Daily Schedule for Poetry Notebooks
Poetry notebooks are an excellent way to display and organize a collection of poems for kids. If you’re wondering how to get started with, a daily schedule, and what’s included with poetry notebooks, I’ve got you covered! Let’s take a look at one of my favorite teaching tools!
Start with a Free Poem of the Week Guide
Start building your poetry collection with FREE Poetry resources! You can get my FREE guide on using poems to build language and reading fluency! This guide includes a poem of the week checklist, daily schedule, free printables, and a lucky listener form to get started. I am so excited to share my love of poetry with you, and know you will love using poetry in the classroom, too.
Why I Love Poetry Notebooks
If you’re a teacher, you know curriculum programs often come and go; it’s a constant race to see which yields higher test results. It is important to keep up with research and try new strategies. However, it is equally important to maintain successful strategies and routines that you have implemented over the years. Poetry notebook has been the ONE teaching tool I’ve found to be successful, year after year!
How to Use Poetry Notebooks
First, choose how you would like to store your poems. For example, poetry notebooks can be in a spiral notebook, prong folder, or three ring binder. Next, you will want to create a schedule, or a designated time, to use poetry notebooks. While the designated time stays the same from day to day, the poetry activities and learning outcomes change each day.
From Build-a-Poem pocket chart activities, to highlighting key vocabulary, there are many ways to integrate your poem each day of the week. .
Poem of the Week Schedule
Each week, your kiddos will learn a new poem. This poem-of-the-week technique keeps the kids excited to read and provides structure to help your planning and instruction easier!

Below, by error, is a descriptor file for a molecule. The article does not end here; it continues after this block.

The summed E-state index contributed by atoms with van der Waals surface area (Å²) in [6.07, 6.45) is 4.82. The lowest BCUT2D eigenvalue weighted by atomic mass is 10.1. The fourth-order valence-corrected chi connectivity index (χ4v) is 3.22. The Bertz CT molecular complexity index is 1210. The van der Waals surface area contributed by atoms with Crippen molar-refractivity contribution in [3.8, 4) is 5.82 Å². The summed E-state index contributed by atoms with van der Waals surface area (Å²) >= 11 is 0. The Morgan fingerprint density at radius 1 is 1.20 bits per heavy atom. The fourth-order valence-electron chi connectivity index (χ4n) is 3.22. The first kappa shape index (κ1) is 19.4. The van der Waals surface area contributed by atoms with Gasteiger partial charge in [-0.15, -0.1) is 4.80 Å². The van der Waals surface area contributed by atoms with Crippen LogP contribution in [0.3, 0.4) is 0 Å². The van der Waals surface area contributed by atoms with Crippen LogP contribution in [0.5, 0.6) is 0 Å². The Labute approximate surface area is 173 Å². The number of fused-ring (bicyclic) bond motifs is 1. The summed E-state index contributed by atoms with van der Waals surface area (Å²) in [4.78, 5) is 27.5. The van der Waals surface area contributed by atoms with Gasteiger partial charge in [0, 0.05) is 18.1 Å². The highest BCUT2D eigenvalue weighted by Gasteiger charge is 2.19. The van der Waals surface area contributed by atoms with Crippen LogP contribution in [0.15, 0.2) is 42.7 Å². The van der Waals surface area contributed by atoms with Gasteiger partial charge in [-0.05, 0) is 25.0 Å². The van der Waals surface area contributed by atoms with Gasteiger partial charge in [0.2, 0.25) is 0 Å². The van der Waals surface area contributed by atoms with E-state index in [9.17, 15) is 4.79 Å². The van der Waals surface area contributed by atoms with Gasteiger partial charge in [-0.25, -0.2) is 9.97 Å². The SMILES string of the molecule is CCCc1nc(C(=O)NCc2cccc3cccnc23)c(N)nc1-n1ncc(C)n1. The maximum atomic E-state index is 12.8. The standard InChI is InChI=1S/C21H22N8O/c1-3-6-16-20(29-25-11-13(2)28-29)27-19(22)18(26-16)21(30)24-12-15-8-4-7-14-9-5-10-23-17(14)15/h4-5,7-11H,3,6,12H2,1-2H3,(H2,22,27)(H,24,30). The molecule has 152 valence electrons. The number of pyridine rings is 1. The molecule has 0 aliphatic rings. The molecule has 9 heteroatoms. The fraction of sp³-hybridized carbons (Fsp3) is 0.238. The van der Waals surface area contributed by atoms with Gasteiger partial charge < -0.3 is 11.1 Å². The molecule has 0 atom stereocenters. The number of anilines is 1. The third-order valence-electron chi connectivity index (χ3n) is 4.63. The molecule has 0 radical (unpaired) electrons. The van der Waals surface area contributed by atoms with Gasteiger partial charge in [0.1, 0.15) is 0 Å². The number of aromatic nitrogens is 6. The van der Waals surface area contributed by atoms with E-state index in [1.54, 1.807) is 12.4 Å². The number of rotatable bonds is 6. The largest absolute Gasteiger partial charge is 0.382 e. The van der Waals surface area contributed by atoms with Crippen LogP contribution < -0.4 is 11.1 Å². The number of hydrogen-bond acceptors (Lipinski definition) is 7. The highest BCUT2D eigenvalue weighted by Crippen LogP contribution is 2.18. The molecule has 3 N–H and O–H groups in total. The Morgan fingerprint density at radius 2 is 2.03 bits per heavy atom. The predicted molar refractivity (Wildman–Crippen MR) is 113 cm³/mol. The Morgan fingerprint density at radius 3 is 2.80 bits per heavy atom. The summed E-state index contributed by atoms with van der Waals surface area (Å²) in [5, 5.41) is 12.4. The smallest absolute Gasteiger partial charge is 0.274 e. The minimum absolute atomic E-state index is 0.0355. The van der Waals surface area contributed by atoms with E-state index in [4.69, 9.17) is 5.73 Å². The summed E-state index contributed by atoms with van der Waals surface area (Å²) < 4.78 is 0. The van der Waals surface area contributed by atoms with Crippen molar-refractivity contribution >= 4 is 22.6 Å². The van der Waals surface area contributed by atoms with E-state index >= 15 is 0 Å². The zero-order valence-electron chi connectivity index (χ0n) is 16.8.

Tuesdays are for focusing on a skill. For example, rhyming, vowel patterns, punctuation, vocabulary, etc. I first do a mini-lesson as a whole group, then ask the students to look over their poem to find examples of whichever skill we’re working on. Next, we highlight the words that demonstrate the focus skill. Last, we do a shared reading of the poem.
On Wednesdays, we incorporate hand motions and/or body movements. If there are specific hand motions that I want to assure the kids learn, then I will teach it to them. However, I also like to give the students opportunities to create and teach their own movements. After learning the movements, we do an echo read followed by a read aloud led by a student.
Thursdays are all about the pocket chart poetry activities. I use the Build a Poem activity to do a variety of activities. For example, we build the poem together using the large print word cards. I then have the students turn around while I secretly remove 3-6 words from the poem. Then, they have to figure out the missing words.
After our whole group lesson, I have the students work in centers. Every week, I have a Build a Poem pocket chart poetry center ready to go for the kiddos. This center, by far, is their favorite center! Depending on your center rotation schedule, this center stays up until all groups get a chance to build the poem. You can watch the video below to see how I set up Build a Poems, or read my blog post “All About Build a Poems“.
On Fridays, the students get to add their printable poems to their poetry notebook. Before adding the poem of the week, we recite the poem at the front of their binder. This is the poem we worked on the previous week.
Either using the 3-hole punch feature on the copier, or the manual 3-hole puncher, I make sure to have the wholes punched before passing out the weekly poem.
The students then add the poem of the week to the front of their 1″ binders.
They are encouraged to neatly color the pictures, add additional details on the back, and read aloud to their friends while they work. The students often break out in song while reciting the poems. I love it!
Get your FREE Poem of the Week guide, full of strategies, resources, and printables, to get started with your poetry notebooks, today!
Fortune Cookie Mom says
WOW!! Love your steps and activities to build our own poetry notebooks. Thanks for sharing.
Tara Dusko says
When I first started teaching third grade, we did a Poem of the Week as reading homework. The students had to read their poem to at least 3 different people to practice their fluency. Now, we just have them read 20 minutes a night, but I love the poetry notebook idea!